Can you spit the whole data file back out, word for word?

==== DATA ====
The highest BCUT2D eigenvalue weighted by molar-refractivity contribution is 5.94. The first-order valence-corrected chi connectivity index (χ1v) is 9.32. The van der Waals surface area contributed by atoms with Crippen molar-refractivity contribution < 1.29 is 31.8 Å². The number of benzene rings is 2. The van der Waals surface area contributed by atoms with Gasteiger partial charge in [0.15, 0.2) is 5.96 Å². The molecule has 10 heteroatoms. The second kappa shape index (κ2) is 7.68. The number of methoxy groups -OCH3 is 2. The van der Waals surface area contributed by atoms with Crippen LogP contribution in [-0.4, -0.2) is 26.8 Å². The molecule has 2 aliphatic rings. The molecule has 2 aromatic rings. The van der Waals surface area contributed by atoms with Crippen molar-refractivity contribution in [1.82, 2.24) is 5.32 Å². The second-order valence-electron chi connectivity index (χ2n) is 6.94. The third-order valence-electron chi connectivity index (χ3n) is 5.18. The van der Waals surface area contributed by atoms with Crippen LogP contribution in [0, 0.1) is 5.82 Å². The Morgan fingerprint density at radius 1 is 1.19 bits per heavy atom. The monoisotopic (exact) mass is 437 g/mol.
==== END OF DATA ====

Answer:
The highest BCUT2D eigenvalue weighted by molar-refractivity contribution is 5.94. The first-order valence-corrected chi connectivity index (χ1v) is 9.32. The van der Waals surface area contributed by atoms with Crippen molar-refractivity contribution < 1.29 is 31.8 Å². The number of benzene rings is 2. The van der Waals surface area contributed by atoms with Gasteiger partial charge in [0.15, 0.2) is 5.96 Å². The molecule has 10 heteroatoms. The second kappa shape index (κ2) is 7.68. The number of methoxy groups -OCH3 is 2. The van der Waals surface area contributed by atoms with Crippen LogP contribution in [-0.4, -0.2) is 26.8 Å². The molecule has 2 aliphatic rings. The molecule has 2 aromatic rings. The van der Waals surface area contributed by atoms with Crippen molar-refractivity contribution in [1.82, 2.24) is 5.32 Å². The second-order valence-electron chi connectivity index (χ2n) is 6.94. The third-order valence-electron chi connectivity index (χ3n) is 5.18. The van der Waals surface area contributed by atoms with Crippen LogP contribution in [0, 0.1) is 5.82 Å². The Morgan fingerprint density at radius 1 is 1.19 bits per heavy atom. The monoisotopic (exact) mass is 437 g/mol.